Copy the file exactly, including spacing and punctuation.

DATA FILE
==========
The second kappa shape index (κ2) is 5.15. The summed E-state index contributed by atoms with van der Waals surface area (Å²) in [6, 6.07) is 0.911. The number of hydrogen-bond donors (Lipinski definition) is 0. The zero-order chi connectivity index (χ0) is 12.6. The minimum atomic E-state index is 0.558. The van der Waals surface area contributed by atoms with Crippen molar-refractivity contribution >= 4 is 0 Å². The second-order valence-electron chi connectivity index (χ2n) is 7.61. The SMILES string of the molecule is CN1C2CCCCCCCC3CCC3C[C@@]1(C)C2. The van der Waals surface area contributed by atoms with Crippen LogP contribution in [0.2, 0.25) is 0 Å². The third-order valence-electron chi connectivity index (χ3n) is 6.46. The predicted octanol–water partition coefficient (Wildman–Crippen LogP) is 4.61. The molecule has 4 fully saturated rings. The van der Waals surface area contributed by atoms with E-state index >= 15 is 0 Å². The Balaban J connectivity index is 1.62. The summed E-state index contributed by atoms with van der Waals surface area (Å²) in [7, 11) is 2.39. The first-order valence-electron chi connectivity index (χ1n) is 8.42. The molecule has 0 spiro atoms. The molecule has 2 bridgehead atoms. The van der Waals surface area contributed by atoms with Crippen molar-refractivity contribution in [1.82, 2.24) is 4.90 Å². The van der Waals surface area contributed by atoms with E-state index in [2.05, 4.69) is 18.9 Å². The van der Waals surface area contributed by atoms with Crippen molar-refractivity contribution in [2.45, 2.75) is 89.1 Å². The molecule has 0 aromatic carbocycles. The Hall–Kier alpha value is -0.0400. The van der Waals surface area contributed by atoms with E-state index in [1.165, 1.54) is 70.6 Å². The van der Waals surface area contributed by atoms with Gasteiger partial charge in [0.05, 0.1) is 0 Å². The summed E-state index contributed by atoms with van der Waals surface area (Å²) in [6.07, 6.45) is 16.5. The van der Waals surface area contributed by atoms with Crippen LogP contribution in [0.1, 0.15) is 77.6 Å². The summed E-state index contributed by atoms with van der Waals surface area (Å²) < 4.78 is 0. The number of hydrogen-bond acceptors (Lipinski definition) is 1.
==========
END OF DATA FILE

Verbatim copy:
The second kappa shape index (κ2) is 5.15. The summed E-state index contributed by atoms with van der Waals surface area (Å²) in [6, 6.07) is 0.911. The number of hydrogen-bond donors (Lipinski definition) is 0. The zero-order chi connectivity index (χ0) is 12.6. The minimum atomic E-state index is 0.558. The van der Waals surface area contributed by atoms with Crippen molar-refractivity contribution >= 4 is 0 Å². The second-order valence-electron chi connectivity index (χ2n) is 7.61. The SMILES string of the molecule is CN1C2CCCCCCCC3CCC3C[C@@]1(C)C2. The van der Waals surface area contributed by atoms with Crippen LogP contribution in [0.2, 0.25) is 0 Å². The third-order valence-electron chi connectivity index (χ3n) is 6.46. The predicted octanol–water partition coefficient (Wildman–Crippen LogP) is 4.61. The molecule has 4 fully saturated rings. The van der Waals surface area contributed by atoms with E-state index >= 15 is 0 Å². The Balaban J connectivity index is 1.62. The summed E-state index contributed by atoms with van der Waals surface area (Å²) in [7, 11) is 2.39. The first-order valence-electron chi connectivity index (χ1n) is 8.42. The molecule has 0 spiro atoms. The molecule has 2 bridgehead atoms. The van der Waals surface area contributed by atoms with Crippen molar-refractivity contribution in [1.82, 2.24) is 4.90 Å². The van der Waals surface area contributed by atoms with E-state index in [2.05, 4.69) is 18.9 Å². The van der Waals surface area contributed by atoms with Crippen molar-refractivity contribution in [2.45, 2.75) is 89.1 Å². The molecule has 0 aromatic carbocycles. The Hall–Kier alpha value is -0.0400. The van der Waals surface area contributed by atoms with E-state index in [1.165, 1.54) is 70.6 Å². The van der Waals surface area contributed by atoms with Gasteiger partial charge in [0.05, 0.1) is 0 Å². The summed E-state index contributed by atoms with van der Waals surface area (Å²) in [6.07, 6.45) is 16.5. The van der Waals surface area contributed by atoms with Crippen LogP contribution in [0.1, 0.15) is 77.6 Å². The summed E-state index contributed by atoms with van der Waals surface area (Å²) < 4.78 is 0. The number of hydrogen-bond acceptors (Lipinski definition) is 1.